Editor’s Note: Dennis Aftergut is a former federal prosecutor and former Supreme Court advocate, currently of counsel at the Renne Public Law Group in San Francisco. Fred Wertheimer is president of Democracy 21, a nonpartisan, nonprofit organization that works to strengthen our democracy. The opinions expressed in this commentary are their own. View more opinion on CNN.
On August 2, The New Yorker’s Jane Mayer, Pulitzer Prize nominee and investigative journalist par excellence, showcased her detective skills in a feature piece entitled “The Big Money Behind the Big Lie.” Her research linked two dangerous threats to American democracy today – election subversion and dark money.
Courtesy of Dennis Aftergut
courtesy Fred Wertheimer
Mayer traced the secret funding sources for Arizona’s fraudulent election “audit,” now spreading like the Delta variant to Wisconsin, Texas, Michigan and Pennsylvania. The Republican legislators’ in these states are not aiming to correct what was “the most secure election in American history,” but rather to sow doubt about independent election authorities.
This helps partisan state legislatures justify passing laws to take over vote counting from independent election officials in November 2022 – and beyond – a clear act of “election subversion.”
Per President Biden, these initiatives to “reject the final count and ignore the will of the people if their preferred candidate loses” are “unconscionable.”
Timothy Snyder, a Yale historian of authoritarianism, has warned: “We’re looking almost certainly at an attempt in 2024 to take power without winning election.”
What Mayer’s New Yorker piece does is to follow the money to one of the sources of funding of these dangerous initiatives: The Bradley Foundation, a right-wing nonprofit in Milwaukee with an endowment just under $1 billion.
According to Mayer, on its board sits Cleta Mitchell. She was with Donald Trump on his infamous January 3, 2021, phone call to Georgia Secretary of State Brad Raffensperger, for which Trump is now under criminal investigation by Fulton County’s district attorney. On that call, Trump asked Raffensperger to find him the 11,780 votes needed to overturn Georgia’s election.
Mayer writes that “Dark-money organizations, sustained by undisclosed donors, have relentlessly promoted the myth that American elections are rife with fraud, and […] they have drafted, supported, and in some cases taken credit for state laws that make it harder to vote.”
There is clearly no room in their grand scheme for voters, particularly voters of color, who seek to address the accelerating disparity of wealth in our country.
Here’s a key point: In the wake of the Supreme Court’s notorious 2010 decision in Citizens United v. Federal Election Commission, there are candidates, Democrat and Republican, in elections across the country being supported by hundreds of millions of dark money expenditures, according to OpenSecrets. Voters seldom, if ever, learn who the influence-seeking donors are behind the campaign spending by outside groups being funded by dark money.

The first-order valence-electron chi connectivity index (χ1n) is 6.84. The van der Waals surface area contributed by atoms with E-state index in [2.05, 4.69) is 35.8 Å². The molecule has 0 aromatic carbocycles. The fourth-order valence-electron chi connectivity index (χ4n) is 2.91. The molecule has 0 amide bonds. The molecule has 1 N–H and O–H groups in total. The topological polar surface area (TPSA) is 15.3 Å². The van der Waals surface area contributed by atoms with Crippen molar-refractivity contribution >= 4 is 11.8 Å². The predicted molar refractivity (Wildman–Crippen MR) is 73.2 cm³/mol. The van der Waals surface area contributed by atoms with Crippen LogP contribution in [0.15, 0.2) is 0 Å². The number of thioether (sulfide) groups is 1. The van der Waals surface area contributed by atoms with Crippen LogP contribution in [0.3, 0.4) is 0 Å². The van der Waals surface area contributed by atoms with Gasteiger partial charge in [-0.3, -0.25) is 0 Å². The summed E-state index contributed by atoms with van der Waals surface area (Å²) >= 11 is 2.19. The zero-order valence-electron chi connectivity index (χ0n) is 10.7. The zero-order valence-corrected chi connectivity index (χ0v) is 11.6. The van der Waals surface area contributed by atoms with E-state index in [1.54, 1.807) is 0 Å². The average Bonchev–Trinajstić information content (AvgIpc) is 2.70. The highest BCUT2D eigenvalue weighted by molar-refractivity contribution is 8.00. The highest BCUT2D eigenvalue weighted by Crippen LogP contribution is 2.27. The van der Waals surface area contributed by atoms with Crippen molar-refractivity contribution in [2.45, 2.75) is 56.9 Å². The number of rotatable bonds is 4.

In Citizens United, a 5-4 Supreme Court conservative majority decided that corporations have First Amendment rights, and found that because money spent to advocate for or against candidates is speech, the ban on corporations making independent expenditures to influence federal elections was unconstitutional.
This opened the door for nonprofit groups, which are almost always incorporated, to make unlimited contributions to influence federal elections without disclosing their donors. A 2010 DC Circuit Court decision in SpeechNow.org v. Federal Election Commission quickly applied Citizens United to political action committees (PACs). That provided a green light for unlimited contributions from billionaires, millionaires and others to be spent by super PACs to influence federal elections.
Fortunately, a significant remedy is available to mandate disclosure of dark money contributions to outside nonprofit groups that spend the money to influence federal elections. While it would not affect dark money contributions to the discord-sowing initiatives aimed at election subversion, S.1, the “For the People Act” currently pending in the Senate, would mandate disclosure of contributions to such groups.
Nonprofit “dark money” groups poured more than $1 billion in undisclosed, unlimited contributions into the 2020 elections. They did so either by running ads to influence federal elections without disclosing the donors or by making contributions to super PACs that spent the money to influence federal elections without the original donors to the nonprofits ever being disclosed, according to OpenSecrets.
Among other things, S.1 would require any organization spending more than $10,000 per election cycle to influence federal elections to disclose:
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Donors giving $10,000 or more, with limited exceptions; all of the organization’s campaign-related spending above $1,000, and the candidate supported or opposed by the spending; and each individual with a substantial ownership or controlling interest in the organization
Senate Democrats are working on revised legislation to protect against voter suppression and require disclosure of dark money contributions spent by nonprofits to influence federal elections, among other democracy reforms. Companion “For the People Act” legislation passed the House in March.
Our democracy is at risk if the wealthy and powerful are secretly providing huge amounts to support federal candidates to serve their interests and suppress the participation of ordinary people without their knowing.